The antimicrobial test was carried out according to the method developed by Seydim and Sarikus [43], with some modifications. The zone of inhibition assay in the solid media was used to determine the antimicrobial effects of rMAP30 against V. alginolyticus. During the test, paper disks containing either antibiotic or PBS or MAP30, were placed on a lawn of bacteria in plates containing LB agar medium and incubated at 37ºC overnight. The plates were examined to determine the inhibition zone of the disks, and the diameter of the zone was measured.

V. alginolyticusclearance test in shrimp

The assay was conducted according to previously described methods [44]. Briefly, V. alginolyticus (2 x 108 CFU) was incubated with PBS, BSA (200 µg/mL), or MAP30 (200 µg/mL) at 28ºC for 30 min, respectively. After incubation, the samples (100 µL each) were injected into the abdominal segment of the shrimp (divided into 3 groups). At every time point post injection (2 min, 30 min, 1 h, and 2 h), hemolymph (100 µL) was collected from the ventral sinus (3 shrimps for each sample). After serial dilutions with PBS, the sample (50 µL) was plated onto thiosulphate-citrate-bile salts-sucrose agar TCBS plates. The plates were incubated overnight at 37ºC, and the bacterial clones on the plate were counted. The number of bacteria in 100 µL hemolymph was determined. The data were subjected to statistical analysis using an unpaired t-test. Significant differences were accepted at p < 0.05.

Results and Discussion

Expression and purification of MAP30

Recombinant MAP30 (rMAP30) expression analysis was performed by SDS-PAGE and a band around 30 kDa was observed in the sample collected at 12 h post induction of 0.5 mM IPTG (Figure 1). The corresponding band was not observed in the cell sample obtained prior to induction. The recombinant protein was identified in the soluble form and was present in the supernatant. The protein was purified by the Ni-NTA superflow agarose column from the culture supernatant and was examined by SDS-PAGE. Western blot analysis was used to confirm the expression of the recombinant MAP30 protein.

Figure 1: Expression and purification of rMAP30 in E.coli BL21 (DE3). Lane M, protein molecular marker. Lane 1 and 2, total protein from E.coli BL21 (DE3)/PET-28a (+)-MAP30 before and after IPTG induction. Lane 3 and 4, sediment and supernatant after induction, ultrasonication, and centrifugation. Lane 5, purified recombinant MAP30. Lane 6, purified rMAP30 was analyzed by western blotting with anti-MAP30 IgGs.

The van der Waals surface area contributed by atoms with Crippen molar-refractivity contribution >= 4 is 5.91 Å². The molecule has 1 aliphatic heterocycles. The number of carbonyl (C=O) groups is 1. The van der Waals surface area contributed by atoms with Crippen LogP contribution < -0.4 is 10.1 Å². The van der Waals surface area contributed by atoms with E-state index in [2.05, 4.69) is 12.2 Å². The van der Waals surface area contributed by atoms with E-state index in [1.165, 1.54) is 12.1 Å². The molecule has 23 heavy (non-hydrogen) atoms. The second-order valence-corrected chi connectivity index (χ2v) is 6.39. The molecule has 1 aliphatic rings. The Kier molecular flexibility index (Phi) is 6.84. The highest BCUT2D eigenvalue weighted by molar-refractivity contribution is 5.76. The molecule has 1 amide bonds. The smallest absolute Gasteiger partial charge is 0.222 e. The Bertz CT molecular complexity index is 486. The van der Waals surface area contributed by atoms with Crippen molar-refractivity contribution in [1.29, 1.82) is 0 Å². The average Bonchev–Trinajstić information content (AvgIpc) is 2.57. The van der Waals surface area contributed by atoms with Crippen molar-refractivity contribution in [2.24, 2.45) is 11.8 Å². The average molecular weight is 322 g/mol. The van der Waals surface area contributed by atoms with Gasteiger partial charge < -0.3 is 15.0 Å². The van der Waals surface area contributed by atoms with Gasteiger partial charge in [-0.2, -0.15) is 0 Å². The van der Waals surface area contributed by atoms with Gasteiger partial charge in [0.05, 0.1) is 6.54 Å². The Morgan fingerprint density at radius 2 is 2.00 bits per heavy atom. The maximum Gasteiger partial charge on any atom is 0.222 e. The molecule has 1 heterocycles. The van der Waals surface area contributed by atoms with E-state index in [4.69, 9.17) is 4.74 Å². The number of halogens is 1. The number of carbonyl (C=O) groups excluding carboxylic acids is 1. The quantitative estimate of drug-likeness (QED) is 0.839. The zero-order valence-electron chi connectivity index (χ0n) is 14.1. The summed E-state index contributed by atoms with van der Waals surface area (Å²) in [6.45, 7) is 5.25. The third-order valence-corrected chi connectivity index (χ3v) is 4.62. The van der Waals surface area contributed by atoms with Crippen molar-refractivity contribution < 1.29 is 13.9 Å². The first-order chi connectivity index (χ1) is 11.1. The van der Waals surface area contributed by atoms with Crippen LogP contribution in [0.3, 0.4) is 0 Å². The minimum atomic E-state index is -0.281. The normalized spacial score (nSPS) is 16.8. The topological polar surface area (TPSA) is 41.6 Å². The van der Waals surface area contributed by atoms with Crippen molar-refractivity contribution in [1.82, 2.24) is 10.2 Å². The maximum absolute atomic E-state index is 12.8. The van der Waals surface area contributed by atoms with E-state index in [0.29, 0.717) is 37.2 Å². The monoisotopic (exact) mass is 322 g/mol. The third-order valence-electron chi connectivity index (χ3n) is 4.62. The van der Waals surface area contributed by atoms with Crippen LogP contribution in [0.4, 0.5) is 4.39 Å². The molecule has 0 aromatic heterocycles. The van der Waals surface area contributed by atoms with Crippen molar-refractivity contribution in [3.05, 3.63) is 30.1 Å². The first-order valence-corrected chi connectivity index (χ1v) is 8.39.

Anti-WSSV activity in vivo

 To determine whether rMAP30 has anti-WSSV activity in shrimps in vivo, the shrimps were intramuscularly injected with sterile TN (negative control), WSSV (positive control), and WSSV pre-incubated with rMAP30 or BSA.

In the first set (70% mortality, WSSV injected), mortality was first observed at 3 days post infection in the positive control group and the BSA-treated WSSV group, while mortality was observed only 3 days later in the rMAP30 group. After 15 days, the group that was treated with rMAP30 showed significantly lower cumulative mortality (9.96%) compared with the positive control (70% mortality) (Figure 2A).

Figure 2: Recombinant MAP30 (rMAP30) anti-WSSV activity in vivo. Shrimps were intramuscularly injected with sterile TN (negative control), WSSV (positive control), or WSSV pre-incubated with rMAP30 or BSA. The mortality was monitored daily for 15 days. (A) 70% mortality; WSSV injected. (B) 100% mortality; WSSV injected.

In the second set, mortality was first observed at 3 days post infection in the positive control group and the BSA-treated WSSV group, while mortality was observed 1 day later in the case of the rMAP30-treated WSSV group. Mortality in the case of rMAP30 was 60%, which was significantly lower than that observed in the positive control group (100% mortality) (Figure 2B).

Figure 2: Recombinant MAP30 (rMAP30) anti-WSSV activity in vivo. Shrimps were intramuscularly injected with sterile TN (negative control), WSSV (positive control), or WSSV pre-incubated with rMAP30 or BSA. The mortality was monitored daily for 15 days. (A) 70% mortality; WSSV injected. (B) 100% mortality; WSSV injected.

In the present study, we determined the novel antiviral property of the protein MAP30 with regards to WSSV. For the WSSV challenge, different doses of WSSV were incubated with MAP30 and an intramuscular injection was adopted to ensure an equal challenge pressure. In both the WSSV challenge shrimps, the MAP30-incubated group showed significantly increased survival rates and delayed death from WSSV. The control group experienced high mortality. In the 70% mortality WSSV dose set, the protein showed higher relative survival rates (85.5%) than that in the 90% mortality WSSV dose set (60%).

qPCR assay

The antiviral activity of the MAP30 protein against WSSV was verified by quantification of the viral copy number. The viral DNA levels were quantitated with qRT-PCR analysis. The results showed that the recombinant MAP30 was significantly (p < 0.001) able to inhibit the virus replication of P. clarkii in vivo, by reducing the viral copy number (1.33 ± 0.5×106) compared with the untreated control (5.57 ± 0.2×106). The DNA levels of MAP30-treated shrimps declined and cleared faster than the untreated shrimps (Figure 3). The results showed that MAP30 effectively inhibits WSSV proliferation in vivo.

Figure 3: MAP30 inhibited WSSV infection.

Immunological assays

To evaluate the humoral immune response induced by rMAP30 in P.clarkii, the hemolymph samples were collected from different groups of shrimp and analyzed for various immunological parameters.

Phenoloxidase (PO) activity